We have considerable knowledge about the mechanisms underlying compensation of Earth gravity during locomotion, a knowledge obtained from physiological, biomechanical, modeling, developmental, comparative, and paleoanthropological studies. By contrast, we know much less about locomotion and movement in general under sustained hypogravity. This lack of information poses a serious problem for human space exploration. In a near future humans will walk again on the Moon and for the first time on Mars. It would be important to predict how they will move around, since we know that locomotion and mobility in general may be jeopardized in hypogravity, especially when landing after a prolonged weightlessness of the space flight. The combination of muscle weakness, of wearing a cumbersome spacesuit, and of maladaptive patterns of locomotion in hypogravity significantly increase the risk of falls and injuries. Much of what we currently know about locomotion in hypogravity derives from the video archives of the Apollo missions on the Moon, the experiments performed with parabolic flight or with body weight support on Earth, and the theoretical models. These are the topics of our review, along with the issue of the application of simulated hypogravity in rehabilitation to help patients with deambulation problems. We consider several issues that are common to the field of space science and clinical rehabilitation: the general principles governing locomotion in hypogravity, the methods used to reduce gravity effects on locomotion, the extent to which the resulting behavior is comparable across different methods, the important non-linearities of several locomotor parameters as a function of the gravity reduction, the need to use multiple methods to obtain reliable results, and the need to tailor the methods individually based on the physiology and medical history of each person.

Lacquaniti, F., Ivanenko, Y., Sylos-Labini, F., LA SCALEIA, V., LA SCALEIA, B., Willems, P., et al. (2017). Human locomotion in hypogravity: From basic research to clinical applications. FRONTIERS IN PHYSIOLOGY, 8(NOV), 893 [10.3389/fphys.2017.00893].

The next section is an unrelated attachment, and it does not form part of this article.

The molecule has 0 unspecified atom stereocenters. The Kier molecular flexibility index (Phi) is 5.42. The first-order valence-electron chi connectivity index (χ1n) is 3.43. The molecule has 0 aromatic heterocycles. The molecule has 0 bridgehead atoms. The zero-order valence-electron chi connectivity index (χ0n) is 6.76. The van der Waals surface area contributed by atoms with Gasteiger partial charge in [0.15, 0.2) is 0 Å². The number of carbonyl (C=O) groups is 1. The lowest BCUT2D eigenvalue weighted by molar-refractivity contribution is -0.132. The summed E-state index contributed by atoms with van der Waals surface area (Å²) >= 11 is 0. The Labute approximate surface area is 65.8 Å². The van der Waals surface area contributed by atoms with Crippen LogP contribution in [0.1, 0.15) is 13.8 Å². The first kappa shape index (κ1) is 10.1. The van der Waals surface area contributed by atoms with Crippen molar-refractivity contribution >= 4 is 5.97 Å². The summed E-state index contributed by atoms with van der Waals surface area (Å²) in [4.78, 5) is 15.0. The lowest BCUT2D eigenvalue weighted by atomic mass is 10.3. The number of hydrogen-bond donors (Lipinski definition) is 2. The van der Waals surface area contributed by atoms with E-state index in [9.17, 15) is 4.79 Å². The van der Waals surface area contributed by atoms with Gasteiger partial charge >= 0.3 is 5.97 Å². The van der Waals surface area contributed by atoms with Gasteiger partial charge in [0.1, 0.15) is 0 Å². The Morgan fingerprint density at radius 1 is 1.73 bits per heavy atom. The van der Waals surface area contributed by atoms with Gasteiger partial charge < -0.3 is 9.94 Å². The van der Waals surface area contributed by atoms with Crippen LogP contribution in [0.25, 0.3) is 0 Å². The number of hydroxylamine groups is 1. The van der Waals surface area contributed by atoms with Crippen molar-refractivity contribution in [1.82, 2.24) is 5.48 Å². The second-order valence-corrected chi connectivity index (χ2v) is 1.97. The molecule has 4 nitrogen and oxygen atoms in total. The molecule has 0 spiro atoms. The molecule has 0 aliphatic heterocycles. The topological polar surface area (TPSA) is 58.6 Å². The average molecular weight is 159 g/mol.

Human locomotion in hypogravity: From basic research to clinical applications

Lacquaniti F;La Scaleia V;La Scaleia B;Zago M.
2017-11-07

Abstract

We have considerable knowledge about the mechanisms underlying compensation of Earth gravity during locomotion, a knowledge obtained from physiological, biomechanical, modeling, developmental, comparative, and paleoanthropological studies. By contrast, we know much less about locomotion and movement in general under sustained hypogravity. This lack of information poses a serious problem for human space exploration. In a near future humans will walk again on the Moon and for the first time on Mars. It would be important to predict how they will move around, since we know that locomotion and mobility in general may be jeopardized in hypogravity, especially when landing after a prolonged weightlessness of the space flight. The combination of muscle weakness, of wearing a cumbersome spacesuit, and of maladaptive patterns of locomotion in hypogravity significantly increase the risk of falls and injuries. Much of what we currently know about locomotion in hypogravity derives from the video archives of the Apollo missions on the Moon, the experiments performed with parabolic flight or with body weight support on Earth, and the theoretical models. These are the topics of our review, along with the issue of the application of simulated hypogravity in rehabilitation to help patients with deambulation problems. We consider several issues that are common to the field of space science and clinical rehabilitation: the general principles governing locomotion in hypogravity, the methods used to reduce gravity effects on locomotion, the extent to which the resulting behavior is comparable across different methods, the important non-linearities of several locomotor parameters as a function of the gravity reduction, the need to use multiple methods to obtain reliable results, and the need to tailor the methods individually based on the physiology and medical history of each person.
Pubblicato
Rilevanza internazionale
Articolo
Sì, ma tipo non specificato
Settore BIO/09
English
Con Impact Factor ISI
body weight support; human locomotion; hypogravity simulators; locomotion rehabilitation; moon walk; parabolic flight; robotic gravity-assist
Lacquaniti, F., Ivanenko, Y., Sylos-Labini, F., LA SCALEIA, V., LA SCALEIA, B., Willems, P., et al. (2017). Human locomotion in hypogravity: From basic research to clinical applications. FRONTIERS IN PHYSIOLOGY, 8(NOV), 893 [10.3389/fphys.2017.00893].
Lacquaniti, F; Ivanenko, Y; Sylos-Labini, F; La Scaleia, V; La Scaleia, B; Willems, P; Zago, M
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Utilizza questo identificativo per citare o creare un link a questo documento: http://hdl.handle.net/2108/190530
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